You can read about my expectations for Judd Apatow's current box office hit Knocked Up here, and I am pleased to report that the movie actually did exceed my expectations! I like to guess what tone a movie is going to take by the trailers that are shown right before it, and the pre-show experience was a little bit of a red herring this time. Trailers were for the standard teen comedy fare (including Superbad, which I am excited for...), whose audience Knocked Up certainly appealed to, but the characters and the situations they got into were so believable and well-crafted, that I think older moviegoers could have had as much fun watching it as teenagers could.
On a message board I frequent, someone said that they liked how the film portrayed both sides of a conflict evenly, without vilifying either side. I thought this was a great way to express what I liked so much about the movie. It is true that not every argument has a right answer or party, and I was glad to be reminded of that by the interactions between the two couples. That alone was enough to make me, as a viewer, feel like a friend to all of the main characters. I didn't want to pick sides, because I sympathized with everyone. It may not seem like much, but to be able to appeal to male and female audience members equally using humor is something that I am very impressed by.
Secondary and tertiary actors Paul Rudd, Leslie Mann, Harold Ramis, and Kristen Wiig were excellent. Ramis was perfectly cast as Seth Rogen's father, and Wiig is one of SNL's best assets right now (do a YouTube search for "SNL" + "Body Fusion" or "Sloths" or the eponymous "Dick in a Box," and you'll see what I mean). Her comedy is borne out of restrained displeasure, and it gets me every time. Paul Rudd - who, first of all, has gotten way better looking with age - played such a good counterpart to Leslie Mann, because they seemed so polar even though they were realistic enough to have shades of each other's characters in themselves. I just wish they could have used Firefly's Alan Tudyk a little more.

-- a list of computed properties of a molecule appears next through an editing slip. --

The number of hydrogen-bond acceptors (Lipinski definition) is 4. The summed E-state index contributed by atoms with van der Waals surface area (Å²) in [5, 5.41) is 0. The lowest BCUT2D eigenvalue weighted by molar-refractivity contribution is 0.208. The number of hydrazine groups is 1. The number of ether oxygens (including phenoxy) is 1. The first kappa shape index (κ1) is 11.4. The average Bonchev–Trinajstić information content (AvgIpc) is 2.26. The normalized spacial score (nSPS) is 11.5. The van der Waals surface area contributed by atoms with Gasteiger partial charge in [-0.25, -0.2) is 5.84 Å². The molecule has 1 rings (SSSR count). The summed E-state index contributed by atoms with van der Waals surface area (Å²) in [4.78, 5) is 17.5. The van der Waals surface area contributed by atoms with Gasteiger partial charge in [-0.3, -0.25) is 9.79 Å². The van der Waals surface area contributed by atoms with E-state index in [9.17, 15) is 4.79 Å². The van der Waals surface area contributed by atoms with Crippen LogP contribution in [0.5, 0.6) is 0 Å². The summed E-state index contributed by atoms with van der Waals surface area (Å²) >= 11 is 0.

I think Apatow uses weed humor as a bit of a crutch, when there are always plenty of other elements to his stoner characters that could elicit laughs. I thought the celebrity nude scene humor was awesome, and just the sort of quotable fare that will make this movie last. The ribbing among Ben and his friends was just too funny. Too, too funny. I'm cracking up a little bit at work right now, and I'd hate to draw attention to the fact that I'm blogging on the clock...
Katherine Heigl was beautiful, and played the vulnerable yet capable character very well. I thought she emoted at all the right times, but wasn't simply a hormonal mess. At a couple of points she was a little too reminiscent of the character of Izzie Stevens, whom I've grown to dislike, but it's hard to say if that's more my fault than hers.
There were a couple of points at which I wondered how audiences at large would react to the possibly pro-life sentiment displayed by the film. Neither of the main characters really considers abortion or adoption, and the two supporting characters who suggest the former option do it so cruelly that I would think few audience members could sympathize with them. I think this is interesting in light of how common alternatives to keeping an unplanned baby are displayed in the media, compared to how much more common it is for Americans to raise their unplanned kids. I was glad to see that Apatow didn't force Ben and Alison to have a shotgun wedding in order to appease those put off by the premarital baby-making, because I don't think it would have made much sense for the characters.
B.J. Novak's cameo was well-played, but my giddiness at the prolonged presence of real-life doctor and ...sensual... comedian Dr. Ken makes me want to leave you with one thing: